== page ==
The following provides five steps to reorganizing IT to become and ITaaS Provider.

Step #1: Service Owners and Managers

Misconception #1:
Service owners and managers are lower-level resources that: a) do not have financial responsibility, b) are not fully accountable for their service, and c) report into functional/project directors.

Organize an IT as a Service ProviderAs part of service portfolio and catalog management, IT assigns owners for each service.

  • Service Owners (SO) are accountable for service strategy including fiscal responsibility and understanding customer demand for their services. Service Owners solid-line report to the CIO.
  • Service Managers (SM) may also need to be identified for each organizational sub-unit such as lines of business, cost centers, geographies, etc. If used, service managers are accountable for service operation and potentially service transition. Service Managers dotted-line report to service owners.
    • In larger organizations, service owners and managers may use a one or more Business Relationship Managers (BRM) as a conduit to customers paying for the service. BRMs solid-line report to the CIO but are embedded with their customers. The CIO may also have an IT Financial Manager (ITFM) to coordinate ITaaS provider budget allocations to service owners and consolidated service chargeback to customers.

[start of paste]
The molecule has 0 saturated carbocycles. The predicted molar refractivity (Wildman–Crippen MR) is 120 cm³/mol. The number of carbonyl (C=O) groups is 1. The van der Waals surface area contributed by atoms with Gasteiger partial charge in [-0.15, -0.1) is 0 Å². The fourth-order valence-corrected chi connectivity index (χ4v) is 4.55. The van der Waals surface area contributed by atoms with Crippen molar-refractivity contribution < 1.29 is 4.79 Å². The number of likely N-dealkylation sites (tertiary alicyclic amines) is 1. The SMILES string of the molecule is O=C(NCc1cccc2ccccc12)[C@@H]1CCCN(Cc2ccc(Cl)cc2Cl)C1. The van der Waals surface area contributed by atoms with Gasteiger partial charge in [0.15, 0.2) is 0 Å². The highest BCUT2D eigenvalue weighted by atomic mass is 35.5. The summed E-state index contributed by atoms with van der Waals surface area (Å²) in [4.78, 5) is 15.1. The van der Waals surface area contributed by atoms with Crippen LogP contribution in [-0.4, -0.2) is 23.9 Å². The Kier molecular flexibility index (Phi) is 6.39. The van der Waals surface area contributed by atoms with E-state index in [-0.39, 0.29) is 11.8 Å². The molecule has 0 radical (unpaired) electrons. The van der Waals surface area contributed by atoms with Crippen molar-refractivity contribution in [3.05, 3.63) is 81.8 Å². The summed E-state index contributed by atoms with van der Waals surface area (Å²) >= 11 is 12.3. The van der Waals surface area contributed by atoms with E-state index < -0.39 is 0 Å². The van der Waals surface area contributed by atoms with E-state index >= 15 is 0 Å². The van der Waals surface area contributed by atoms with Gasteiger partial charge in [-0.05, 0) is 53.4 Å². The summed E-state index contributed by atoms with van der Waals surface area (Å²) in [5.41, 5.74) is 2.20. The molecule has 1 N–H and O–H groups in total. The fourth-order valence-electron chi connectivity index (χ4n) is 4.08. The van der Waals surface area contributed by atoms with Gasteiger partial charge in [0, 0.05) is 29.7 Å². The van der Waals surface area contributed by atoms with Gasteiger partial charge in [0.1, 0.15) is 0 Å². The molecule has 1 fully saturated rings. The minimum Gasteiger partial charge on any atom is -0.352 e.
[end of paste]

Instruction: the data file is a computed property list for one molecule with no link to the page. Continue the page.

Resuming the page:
Step #2: Service Life Cycle

Misconception #2:
Service strategy, service design, service transition, service operation, and continual service improvement are just names of service management books.

Organize an IT as a Service ProviderThough many organizations claim to be service oriented, their organizational structures remain functionally and/or project oriented. The following diagram illustrates an organizational pyramid providing service orientation through a service-life-cycle-based organization.

  • Directors are assigned for each service life cycle step including service design, service transition, service operation, and continual service improvement. The CIO also acts as the service strategy director and also performs demand management. Directors solid-line report to the CIO but dotted-line report to the service owners/managers. These directors’ budgets are an aggregate allocated by the service owner.

Step #3: Process Owners and Managers

Misconception #3
Process managers can be an afterthought and “peppered” throughout the organization.

Organize an IT as a Service ProviderTo be successful, an ITaaS Provider must have mature processes under the control of process managers and owners.

  • Process Managers maintain unit procedure documentation. Monitor process reporting. Reviews process records for compliance. Provide ongoing process and system training to unit. Contribute to continual process improvement. Ensure compliance with policies, processes, and procedures. Facilitate regular process meetings and communication channels. Coordinate interface with other service management processes. Take corrective action if needed.